Last year, I asked readers to vote on an inner circle for the Hall of Fame. I’ve run a few voter-driven projects, and while I enjoy getting to look at everyone’s ballot, it’s generally the same story. I doubt any two ballots are alike. Voters use a variety of rationales. And most every ballot has a glaring omission or imperfection– in the case of my inner circle project, no player received 100 percent of the vote, not Willie Mays, not Babe Ruth, not Honus Wagner. We’re not fools, it’s just the way these things work. Some voters consciously omit players. Others simply forget them. I don’t think this is a a bad thing. I set very few rules for voters, by design. If enough people vote independently, the right thing seems to happen. Unanimity’s a nice ideal, but it’s never been necessary here.
I’m reminded of all this by a piece Buster Olney has up at ESPN Insider, advocating that retiring New York Yankees closer Mariano Rivera be the first unanimous Hall of Famer. In the piece, mostly hidden behind a paywall link, Olney recounts the bizarre, implausible, unpalatable truth through more than 75 years of Hall of Fame voting– there’s never been a unanimous selection. Never. Ty Cobb, Nolan Ryan, Tom Seaver, and others have come within a handful of votes, but something always seems to prevent unanimity. One writer left Ryan off his ballot, for instance, because he wanted to make a stand about Don Sutton’s candidacy.
Maybe it’s time for this embarrassing tradition to end. Maybe it’s time for this small handful of writers who want to turn themselves into a speed bump at the gates of the Hall Fame to stop making themselves the story….
Five years from now, there is no reason for any voter to not put a check mark beside Mariano Rivera’s name on a ballot, because his candidacy is pristine.
It’s a great idea, and I support it wholeheartedly, but it seems highly unlikely it will happen, not in five years, probably not ever. I imagine people responding to Olney’s piece will make this about Rivera, fixating on his worthiness or lack thereof as a relief pitcher, but the broader debate isn’t about Rivera or any other player. So long as the current process for Hall of Fame voting remains, I doubt there will ever be a unanimous selection. And I’m cool with that.
If an algorithm determined picks, it would stand to reason that a player could get in satisfying every requirement. But voting is still done by humans, through an electorate that continues to grow, with a record 581 ballots cast in 2011 and another 573 last year. Few requirements exist for making picks, with a basic set of rules that concern eligibility. Beyond that, voters are invited to set their own criteria. One writer from last year’s election told me he didn’t vote for Tim Raines, in part, because he only logged 13 full seasons. Again, I’m fine with this. I’d shudder if any one voter got to determine all the plaques in Cooperstown using this mindset, but I assume that with enough people casting ballots, the right thing will generally happen.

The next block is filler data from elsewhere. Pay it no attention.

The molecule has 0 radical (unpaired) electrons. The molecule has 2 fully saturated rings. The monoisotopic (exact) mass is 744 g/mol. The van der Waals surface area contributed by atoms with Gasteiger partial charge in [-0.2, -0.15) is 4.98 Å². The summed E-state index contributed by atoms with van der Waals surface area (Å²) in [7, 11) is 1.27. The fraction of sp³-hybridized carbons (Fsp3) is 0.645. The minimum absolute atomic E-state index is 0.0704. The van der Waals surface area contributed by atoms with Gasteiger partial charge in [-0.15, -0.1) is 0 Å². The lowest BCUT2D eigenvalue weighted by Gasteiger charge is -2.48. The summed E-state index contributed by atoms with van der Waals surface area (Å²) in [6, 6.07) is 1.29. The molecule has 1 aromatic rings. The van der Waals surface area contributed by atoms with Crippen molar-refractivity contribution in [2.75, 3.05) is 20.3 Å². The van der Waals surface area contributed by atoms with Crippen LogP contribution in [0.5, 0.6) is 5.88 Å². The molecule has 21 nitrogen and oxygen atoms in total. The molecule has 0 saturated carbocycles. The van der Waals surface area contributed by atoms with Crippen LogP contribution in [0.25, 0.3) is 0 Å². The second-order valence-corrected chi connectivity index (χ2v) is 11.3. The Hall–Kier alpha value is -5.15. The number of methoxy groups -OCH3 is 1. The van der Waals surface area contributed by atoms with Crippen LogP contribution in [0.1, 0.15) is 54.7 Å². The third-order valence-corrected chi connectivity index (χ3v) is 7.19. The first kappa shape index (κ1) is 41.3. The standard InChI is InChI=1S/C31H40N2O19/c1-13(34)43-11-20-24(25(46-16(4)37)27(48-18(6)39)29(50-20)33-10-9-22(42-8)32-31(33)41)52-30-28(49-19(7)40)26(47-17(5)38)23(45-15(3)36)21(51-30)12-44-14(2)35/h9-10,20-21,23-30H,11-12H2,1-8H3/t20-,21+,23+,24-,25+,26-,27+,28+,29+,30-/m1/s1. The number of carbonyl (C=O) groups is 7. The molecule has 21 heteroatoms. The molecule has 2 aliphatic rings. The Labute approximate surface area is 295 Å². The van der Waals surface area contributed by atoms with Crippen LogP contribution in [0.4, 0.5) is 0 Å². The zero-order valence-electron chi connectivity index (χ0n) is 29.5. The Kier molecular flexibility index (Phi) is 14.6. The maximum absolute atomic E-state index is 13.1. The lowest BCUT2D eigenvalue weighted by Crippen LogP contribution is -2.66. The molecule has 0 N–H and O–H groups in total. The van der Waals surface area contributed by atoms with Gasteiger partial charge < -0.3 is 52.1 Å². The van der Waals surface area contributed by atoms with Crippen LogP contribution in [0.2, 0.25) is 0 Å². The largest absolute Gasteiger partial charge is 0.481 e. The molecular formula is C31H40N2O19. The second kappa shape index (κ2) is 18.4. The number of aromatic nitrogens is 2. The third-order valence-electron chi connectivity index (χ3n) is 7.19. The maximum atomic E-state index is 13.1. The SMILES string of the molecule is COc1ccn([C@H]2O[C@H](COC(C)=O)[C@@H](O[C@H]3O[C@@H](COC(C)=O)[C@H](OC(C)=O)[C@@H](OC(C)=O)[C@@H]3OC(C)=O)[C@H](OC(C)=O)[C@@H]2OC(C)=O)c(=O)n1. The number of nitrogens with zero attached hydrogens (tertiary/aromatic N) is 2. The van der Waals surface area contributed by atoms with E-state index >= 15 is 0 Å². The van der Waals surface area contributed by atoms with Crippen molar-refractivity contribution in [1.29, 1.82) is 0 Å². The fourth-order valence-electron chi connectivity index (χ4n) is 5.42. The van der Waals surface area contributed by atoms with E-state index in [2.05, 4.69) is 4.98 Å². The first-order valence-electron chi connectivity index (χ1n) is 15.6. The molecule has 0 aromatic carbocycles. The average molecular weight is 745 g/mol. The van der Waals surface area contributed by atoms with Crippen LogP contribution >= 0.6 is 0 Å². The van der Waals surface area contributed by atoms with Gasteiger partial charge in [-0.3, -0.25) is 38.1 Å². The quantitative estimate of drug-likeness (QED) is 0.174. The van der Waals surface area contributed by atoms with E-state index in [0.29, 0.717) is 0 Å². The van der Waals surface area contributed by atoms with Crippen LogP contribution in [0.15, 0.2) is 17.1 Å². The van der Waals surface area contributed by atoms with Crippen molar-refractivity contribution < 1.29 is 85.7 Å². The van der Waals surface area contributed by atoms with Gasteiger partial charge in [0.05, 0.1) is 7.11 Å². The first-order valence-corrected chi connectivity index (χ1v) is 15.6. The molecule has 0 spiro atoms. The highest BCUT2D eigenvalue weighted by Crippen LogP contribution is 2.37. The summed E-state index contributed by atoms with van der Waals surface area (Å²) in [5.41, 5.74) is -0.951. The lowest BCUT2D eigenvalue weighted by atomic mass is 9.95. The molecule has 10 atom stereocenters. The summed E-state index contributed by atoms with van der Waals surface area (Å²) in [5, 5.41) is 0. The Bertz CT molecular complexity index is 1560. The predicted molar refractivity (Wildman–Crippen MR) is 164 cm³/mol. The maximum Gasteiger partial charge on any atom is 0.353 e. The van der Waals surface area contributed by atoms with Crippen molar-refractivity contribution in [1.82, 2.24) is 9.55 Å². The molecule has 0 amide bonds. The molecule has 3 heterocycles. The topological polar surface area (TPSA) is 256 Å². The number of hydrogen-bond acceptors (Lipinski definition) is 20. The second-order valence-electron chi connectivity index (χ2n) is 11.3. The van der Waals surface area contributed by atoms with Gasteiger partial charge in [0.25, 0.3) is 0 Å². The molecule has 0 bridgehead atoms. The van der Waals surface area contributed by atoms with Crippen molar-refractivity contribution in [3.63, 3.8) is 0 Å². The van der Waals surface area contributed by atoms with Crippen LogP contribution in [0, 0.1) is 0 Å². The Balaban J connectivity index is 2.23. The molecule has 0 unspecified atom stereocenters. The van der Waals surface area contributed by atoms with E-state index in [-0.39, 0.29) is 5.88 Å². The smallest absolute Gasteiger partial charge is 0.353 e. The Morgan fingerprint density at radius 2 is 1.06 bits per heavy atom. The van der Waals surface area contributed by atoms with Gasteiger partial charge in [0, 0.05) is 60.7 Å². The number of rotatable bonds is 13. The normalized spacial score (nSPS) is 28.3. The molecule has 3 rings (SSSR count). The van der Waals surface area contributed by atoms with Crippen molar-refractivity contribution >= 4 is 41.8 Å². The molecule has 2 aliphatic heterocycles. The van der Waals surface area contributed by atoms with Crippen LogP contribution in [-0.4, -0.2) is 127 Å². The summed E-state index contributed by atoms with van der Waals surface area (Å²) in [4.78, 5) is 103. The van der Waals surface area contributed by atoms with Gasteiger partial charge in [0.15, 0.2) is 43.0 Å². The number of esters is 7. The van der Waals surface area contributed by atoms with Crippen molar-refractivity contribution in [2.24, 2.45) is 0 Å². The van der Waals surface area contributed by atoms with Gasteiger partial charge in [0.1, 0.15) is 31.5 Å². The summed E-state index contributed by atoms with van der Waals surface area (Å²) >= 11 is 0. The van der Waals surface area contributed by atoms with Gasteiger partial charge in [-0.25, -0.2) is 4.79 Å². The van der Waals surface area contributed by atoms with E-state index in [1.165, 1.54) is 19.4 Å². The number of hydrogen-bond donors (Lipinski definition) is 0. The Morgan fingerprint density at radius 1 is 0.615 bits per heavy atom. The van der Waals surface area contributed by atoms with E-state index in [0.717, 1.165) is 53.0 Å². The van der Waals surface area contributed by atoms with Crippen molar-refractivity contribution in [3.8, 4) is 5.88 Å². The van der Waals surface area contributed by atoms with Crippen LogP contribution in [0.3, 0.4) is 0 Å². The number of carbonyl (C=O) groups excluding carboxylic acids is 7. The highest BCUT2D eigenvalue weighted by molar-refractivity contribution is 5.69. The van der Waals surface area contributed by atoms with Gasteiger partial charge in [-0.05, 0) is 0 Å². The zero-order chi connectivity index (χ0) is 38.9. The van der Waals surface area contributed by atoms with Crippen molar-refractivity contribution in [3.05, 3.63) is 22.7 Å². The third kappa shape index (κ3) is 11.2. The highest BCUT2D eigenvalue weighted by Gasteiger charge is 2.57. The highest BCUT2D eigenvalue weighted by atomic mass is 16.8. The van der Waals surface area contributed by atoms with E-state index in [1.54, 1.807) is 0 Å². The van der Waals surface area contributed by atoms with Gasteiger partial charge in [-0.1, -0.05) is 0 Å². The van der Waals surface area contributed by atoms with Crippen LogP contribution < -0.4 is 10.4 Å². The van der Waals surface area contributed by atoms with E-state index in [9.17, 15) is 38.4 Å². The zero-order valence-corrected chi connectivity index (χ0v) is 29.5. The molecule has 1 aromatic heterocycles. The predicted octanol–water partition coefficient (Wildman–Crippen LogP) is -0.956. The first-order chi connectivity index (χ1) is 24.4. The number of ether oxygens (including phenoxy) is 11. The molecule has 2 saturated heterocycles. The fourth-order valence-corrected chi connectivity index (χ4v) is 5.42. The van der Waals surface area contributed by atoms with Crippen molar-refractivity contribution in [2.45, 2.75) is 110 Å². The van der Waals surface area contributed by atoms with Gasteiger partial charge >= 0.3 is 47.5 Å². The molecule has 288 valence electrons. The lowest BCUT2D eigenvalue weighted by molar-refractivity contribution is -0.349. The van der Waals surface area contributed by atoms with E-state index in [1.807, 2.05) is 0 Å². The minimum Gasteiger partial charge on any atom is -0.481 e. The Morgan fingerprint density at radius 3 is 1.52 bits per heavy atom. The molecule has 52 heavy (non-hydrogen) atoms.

It doesn’t mean that questionable candidates won’t sometimes be enshrined, be it on the first pass or the 10th, with 98 percent of the vote or 75.2. But the point of the Hall of Fame isn’t perfection or unanimity. It’s about honoring the best moments in baseball history. More often than not, Cooperstown and its voters have honored this ideal.
2 Replies to “Why there may never be a unanimous Hall of Famer”
Seems to fairly logical for a BBWAA voter to omit Mariano Rivera (or Greg Maddux) from his/her ballot if the writer (1) is voting for 10 candidates (the maximum) already and (2) the writer figures that Rivera will get 75% of the votes elsewhere so that his/her votes are better spend on candidates more likely to be close to the 75% or 5% vote cut-offs. It would still take a lot of guts to omit an obvious Hall of Famer (assuming for the moment that Rivera is) in favor of using one’s votes for more dicey candidates.
Nice piece, Graham.
According to the Olney post, Robinson “received 77.5 percent of the vote. In other words, he scraped by, getting the 75 percent needed for election.”
I wonder if he might not have received even more votes in the following year. I wonder if he might have thought for a second, “This is an insult. I’ll wait until they wise up and give me the proper respect.”
Just an idea.